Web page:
Hard as it is to believe, this fall marks the 25th anniversary of the premiere of “Star Trek: The Next Generation” (TNG). While many doubted that “Star Trek” could continue without its original cast and characters, “TNG” became a runaway television hit that propelled the franchise into the 1990s and 21st century.
Debuting on NBC in 1966, the original Star Trek (“TOS” for “The Original Series”) was clearly a product of the Cold War. As played by William Shatner, Captain James T. Kirk of the Starship Enterprise was a JFK-like man of action, frequently engaging in fistfights and space battles, as well as a womanizer who seemed to have an old flame in every port/planet. Indeed, “TNG” writer Ron Moore described “TOS” as a ”morality play, with Capt. James T. Kirk as a futuristic John F. Kennedy piloting a warp-driven PT-109 through the far reaches of the galaxy.” (NYT, September 18,2006) Though humanity and several other species had joined together in an UN-like “Federation” of planets, they still faced an enemy in the form of the evil Klingon Empire, a warrior-like race that served as an allegory for the Soviet Union.
When “Next Generation” started in syndication in the fall of 1987, geopolitics had changed with the reform-minded Mikhail Gorbachev gaining power in the Soviet Union and implementing his dual policies of perestroika (economic liberalization) and glasnost (political openness). Though no one could have imagined how rapidly it would conclude, the Cold War was winding down, with the Berlin Wall falling and Soviet Union collapsing during the show’s seven-year run. Reflecting these historic events, “TNG” portrayed a future where there was peace between the Federation and the Klingons, with Mr. Worf (Michael Dorn), a Klingon officer, serving aboard the Enterprise. Captain Jean-Luc Picard, played by the then-unknown Patrick Stewart, was more of a diplomat than Shatner’s Kirk, looking for non-violent solutions to interplanetary disputes. Though Stewart became a sex symbol, Picard was no Kirk when it came to women, reflecting the rise of feminism in the intervening years. He rarely had romantic relationships, though there was persistent sexual tension between him and longtime friend, Dr. Beverly Crusher (Gates McFadden).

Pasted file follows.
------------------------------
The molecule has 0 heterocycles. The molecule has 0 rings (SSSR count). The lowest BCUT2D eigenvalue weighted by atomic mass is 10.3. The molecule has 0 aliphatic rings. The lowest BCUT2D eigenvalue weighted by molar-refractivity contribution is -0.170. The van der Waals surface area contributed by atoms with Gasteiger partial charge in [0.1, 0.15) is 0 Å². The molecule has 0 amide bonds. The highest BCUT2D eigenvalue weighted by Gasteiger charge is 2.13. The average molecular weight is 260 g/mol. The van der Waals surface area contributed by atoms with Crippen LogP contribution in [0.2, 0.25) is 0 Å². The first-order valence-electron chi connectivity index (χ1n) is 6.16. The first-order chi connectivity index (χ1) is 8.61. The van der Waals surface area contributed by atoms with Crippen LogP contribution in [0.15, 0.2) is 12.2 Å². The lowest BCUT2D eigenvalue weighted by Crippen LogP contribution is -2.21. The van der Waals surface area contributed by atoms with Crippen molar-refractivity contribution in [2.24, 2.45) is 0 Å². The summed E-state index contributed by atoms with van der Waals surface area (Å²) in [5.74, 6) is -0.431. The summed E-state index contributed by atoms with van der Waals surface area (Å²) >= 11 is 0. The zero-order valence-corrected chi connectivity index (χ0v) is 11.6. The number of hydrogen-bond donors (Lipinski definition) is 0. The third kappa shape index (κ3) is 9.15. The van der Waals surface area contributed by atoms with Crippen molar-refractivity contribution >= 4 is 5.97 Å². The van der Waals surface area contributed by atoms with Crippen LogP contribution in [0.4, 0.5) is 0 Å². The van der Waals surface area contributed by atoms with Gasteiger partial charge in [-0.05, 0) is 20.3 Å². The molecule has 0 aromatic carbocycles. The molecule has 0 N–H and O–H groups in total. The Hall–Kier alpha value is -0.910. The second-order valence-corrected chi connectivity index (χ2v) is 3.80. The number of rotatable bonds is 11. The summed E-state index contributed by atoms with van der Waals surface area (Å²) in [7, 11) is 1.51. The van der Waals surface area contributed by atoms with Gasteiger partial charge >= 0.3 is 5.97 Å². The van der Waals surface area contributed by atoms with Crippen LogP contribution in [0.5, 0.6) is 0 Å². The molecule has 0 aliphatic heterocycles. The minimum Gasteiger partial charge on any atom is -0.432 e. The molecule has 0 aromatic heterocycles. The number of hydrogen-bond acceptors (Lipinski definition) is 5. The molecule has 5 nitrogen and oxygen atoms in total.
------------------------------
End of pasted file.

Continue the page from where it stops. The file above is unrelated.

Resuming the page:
Though the show was supposed to focus on the ensemble cast, as opposed to the Big Three of Kirk, Spock, and McCoy in “TOS,” Picard and android Commander Data (Brent Spiner), and to a lesser extent, Lt. Worf, became the center of gravity of the action on “TNG.” The other characters, most notably First Officer William Riker (Jonathan Frakes), were not particularly interesting.
Though the show quickly became a ratings success, it did not really hit its creative stride until the season 3 finale, “The Best of Both Worlds, ” when the Federation’s arch-enemy, the Borg, takes Picard hostage and assimilates him into their collective. When the season ended, the Borg are poised to attack Earth and Picard’s fate is unclear. The suspense would be resolved in the fall with the planet emerging safe and Picard rescued, and the success of “TNG” guaranteed. The program would run until 1994 and four more films starring Stewart and his cast mates would follow between 1994 and 2002 (though only “First Contact,” (1996) which also centered around a Borg invasion, was particularly good).
The success of “TNG” ensured the “Star Trek” franchise would not end with Kirk and Spock. Three more television shows followed and though none reached the ratings heights of “TNG,” new episodes of “Star Trek” would air until “Enterprise” went off the air after only four seasons in 2005.
Though I thought “Enterprise’s” cancellation would mark the end of “Trek,” J.J. Abram’s reboot was a major hit when it premiered in 2009 and a sequel will follow in the summer of 2013. Still, he would never have had the chance if “The Next Generation” hadn’t shown that the franchise could “live long and prosper” without its original actors.